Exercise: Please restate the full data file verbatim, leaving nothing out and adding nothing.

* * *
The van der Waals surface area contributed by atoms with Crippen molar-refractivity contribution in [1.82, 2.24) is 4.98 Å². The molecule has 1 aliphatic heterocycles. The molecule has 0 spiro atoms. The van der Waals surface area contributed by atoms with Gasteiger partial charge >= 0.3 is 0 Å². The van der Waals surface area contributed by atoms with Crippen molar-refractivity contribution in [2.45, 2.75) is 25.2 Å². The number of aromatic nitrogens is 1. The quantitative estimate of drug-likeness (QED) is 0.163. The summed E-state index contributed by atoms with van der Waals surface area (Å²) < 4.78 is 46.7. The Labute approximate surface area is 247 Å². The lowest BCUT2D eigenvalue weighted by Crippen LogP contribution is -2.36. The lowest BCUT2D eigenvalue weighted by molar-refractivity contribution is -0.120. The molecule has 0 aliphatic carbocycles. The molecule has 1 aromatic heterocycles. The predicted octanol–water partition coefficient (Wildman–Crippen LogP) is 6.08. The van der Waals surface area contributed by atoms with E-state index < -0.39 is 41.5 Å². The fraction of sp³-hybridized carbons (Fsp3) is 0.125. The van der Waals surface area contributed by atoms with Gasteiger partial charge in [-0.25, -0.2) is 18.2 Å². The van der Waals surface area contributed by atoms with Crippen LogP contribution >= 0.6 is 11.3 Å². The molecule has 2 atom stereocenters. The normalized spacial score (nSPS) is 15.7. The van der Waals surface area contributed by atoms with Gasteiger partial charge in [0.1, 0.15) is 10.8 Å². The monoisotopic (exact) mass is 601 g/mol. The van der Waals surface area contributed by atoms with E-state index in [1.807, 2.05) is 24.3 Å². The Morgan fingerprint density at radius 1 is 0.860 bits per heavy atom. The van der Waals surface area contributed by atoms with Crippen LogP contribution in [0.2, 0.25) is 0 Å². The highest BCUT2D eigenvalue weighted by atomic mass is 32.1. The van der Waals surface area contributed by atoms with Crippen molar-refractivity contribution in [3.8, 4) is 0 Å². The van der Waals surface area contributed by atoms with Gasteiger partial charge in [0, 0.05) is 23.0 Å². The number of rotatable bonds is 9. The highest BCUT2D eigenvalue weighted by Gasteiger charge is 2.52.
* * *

The van der Waals surface area contributed by atoms with Crippen molar-refractivity contribution in [1.82, 2.24) is 4.98 Å². The molecule has 1 aliphatic heterocycles. The molecule has 0 spiro atoms. The van der Waals surface area contributed by atoms with Gasteiger partial charge >= 0.3 is 0 Å². The van der Waals surface area contributed by atoms with Crippen molar-refractivity contribution in [2.45, 2.75) is 25.2 Å². The number of aromatic nitrogens is 1. The quantitative estimate of drug-likeness (QED) is 0.163. The summed E-state index contributed by atoms with van der Waals surface area (Å²) < 4.78 is 46.7. The Labute approximate surface area is 247 Å². The lowest BCUT2D eigenvalue weighted by Crippen LogP contribution is -2.36. The lowest BCUT2D eigenvalue weighted by molar-refractivity contribution is -0.120. The molecule has 0 aliphatic carbocycles. The molecule has 1 aromatic heterocycles. The predicted octanol–water partition coefficient (Wildman–Crippen LogP) is 6.08. The van der Waals surface area contributed by atoms with E-state index < -0.39 is 41.5 Å². The fraction of sp³-hybridized carbons (Fsp3) is 0.125. The van der Waals surface area contributed by atoms with Gasteiger partial charge in [-0.25, -0.2) is 18.2 Å². The van der Waals surface area contributed by atoms with Crippen LogP contribution >= 0.6 is 11.3 Å². The molecule has 2 atom stereocenters. The normalized spacial score (nSPS) is 15.7. The van der Waals surface area contributed by atoms with Gasteiger partial charge in [0.1, 0.15) is 10.8 Å². The monoisotopic (exact) mass is 601 g/mol. The van der Waals surface area contributed by atoms with E-state index in [1.807, 2.05) is 24.3 Å². The Morgan fingerprint density at radius 1 is 0.860 bits per heavy atom. The van der Waals surface area contributed by atoms with Crippen LogP contribution in [0.2, 0.25) is 0 Å². The highest BCUT2D eigenvalue weighted by atomic mass is 32.1. The van der Waals surface area contributed by atoms with Crippen molar-refractivity contribution in [3.8, 4) is 0 Å². The van der Waals surface area contributed by atoms with Gasteiger partial charge in [0, 0.05) is 23.0 Å². The number of rotatable bonds is 9. The highest BCUT2D eigenvalue weighted by Gasteiger charge is 2.52.